The first step is to ascertain the number of cubic inches in the casting. To illustrate the method, consider the column shown in the figure to be divided into several parts, as given below. With irregular shapes, as at e, follow the principle of "give and take," reducing the shape to an equivalent one, easy to calculate. The operations are then as follows:

 Cu. In. Cylinder a, excluding cap. Net height = 12 ft. =(l 1/2 in.+1 in.) = 141.5 in.; net area = 10" circle - 8 1/2" circle = 21.8 sq. in. Contents = 21.8 sq. in. X 141.5 in. = 3,084.7 Base b = 19 in. X19 in. X 1 1/2 in. = 541.5 cu. in.; deduct area of 10" circle X 1 1/2"- 117.8cu. in.; also, for corners (5" square-5" circle)X 1 1/2" = 8.1 cu. in. Net contents = 415.6
 Triangular ribs c = 1/2 (4 1/2 in.x 7 in.)x1 1/8 in.x 4 = Brackets d. Horizontal part d is, very nearly, 5 in. X 5 in. X 1 1/2 in. = 37 1/2 cu. in. Vertical part c: To compensate for swelled portion next cylinder (see e") sider vertical portion as triangular, with sides 5 in. X 7 in.; its contents are J (5 in. X 7 in.) x 1 1/8 in. = 19.7 cu. in. Each bracket = 57.2 cu. in: 4 brackets =57.2 X 4 = 70.9 228.8 Lugs f = 11 in. X 5 in. X 1 in. = 55 cu. in.; deduct 1/2 (4" square - 4" circle) X 1" = 1.7 cu. in.: also, two 3/4" holes = .9 cu. in. Net contents of each lug, 52.4 cu. in.; 4 lugs = 52.4 X 4 = 209.6 Cap g = (16" X 16" - 4" circle) X 1 1/2" = 865.2 Carried forward, 4,374.8
 Brought forward, 4,374.8 Upper part of cap h = (16" square - 12" square) x 1" thick - deduction for bevel; 256 cu. in. - 144 cu. in. = 112 cu. in. Portion to be deducted consists of 4 wedges, each 16 in. X 1 in. at the back, 13 in. at the edge, which is 1 1/2 in. from back; by rule for wedges, deduction is [J X (16 in. + 16 in. + 13 in.) X 1 in. x 1 1/2 in.] X 4 = 45 cu. in. Net contents of part h = 112 - 45 = 67.0 Total contents of column = 4,441.8

One cu. ft. of cast iron weighs 450 lb., or 1 cu. in. weighs .26 lb.-called 1/4 lb., roughly. Hence the weight is 4,442 X .26 = 1,155 lb. This calculation is much more detailed than is usual; generally, no account is taken of rounded corners, small fillets, holes, etc.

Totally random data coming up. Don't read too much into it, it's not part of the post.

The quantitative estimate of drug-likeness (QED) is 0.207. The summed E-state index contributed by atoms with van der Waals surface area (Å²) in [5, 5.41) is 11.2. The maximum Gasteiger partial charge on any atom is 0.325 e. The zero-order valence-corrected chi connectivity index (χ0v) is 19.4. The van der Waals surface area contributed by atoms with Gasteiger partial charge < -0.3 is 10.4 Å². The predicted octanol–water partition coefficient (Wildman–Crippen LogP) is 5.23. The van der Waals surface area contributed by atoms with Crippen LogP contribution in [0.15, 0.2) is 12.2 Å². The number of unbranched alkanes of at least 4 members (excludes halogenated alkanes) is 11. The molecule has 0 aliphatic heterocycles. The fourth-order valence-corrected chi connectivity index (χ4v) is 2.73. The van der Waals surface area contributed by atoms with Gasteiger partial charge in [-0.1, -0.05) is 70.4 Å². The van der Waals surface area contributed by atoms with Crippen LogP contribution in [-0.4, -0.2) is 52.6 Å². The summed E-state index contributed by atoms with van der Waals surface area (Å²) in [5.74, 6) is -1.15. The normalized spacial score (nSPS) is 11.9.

When a casting or a rolled shape of steel, etc. is of uniform cross-section throughout - as a rail, I beam, or channel - the weight may be very expeditiously determined after calculating the sectional area. A cubic foot of wrought iron weighs 480 lb.; hence, a piece 1 yd. long and 1 in. square contains 36 cu. in., and weighs 36/1728 of 480 lb.= 10 lb.; or, if 1 ft. long and 1 in. square, weighs 10/3= 3 1/3 lb. Therefore, if the sectional area be known or calculated, the weight per foot may be found by taking 10/3 the area, or by multiplying the latter by 3 1/3. This result will be in pounds, and, if multiplied by the total length in feet of the member, will give the whole weight.

If the member is made of steel, which weighs 490 lb. per cu. ft., the weight per foot may be determined by multiplying the sectional area by 3.4. For cast iron the multiplier is 3 1/8.

Example

What is the weight per foot of a 20" steel I beam, having a sectional area of 26.4 sq. in.? 26.4 X 3.4 = 89.76 lb., or, practically, 90 lb. By reference to Table XIX, page90, it will be seen that this is the weight given.

If the weight per foot is given, and it is desired to find the sectional area, the former, divided by 10/3, or multiplied by .3, will give the required area. For steel, the multiplier is .294, and for cast iron .32.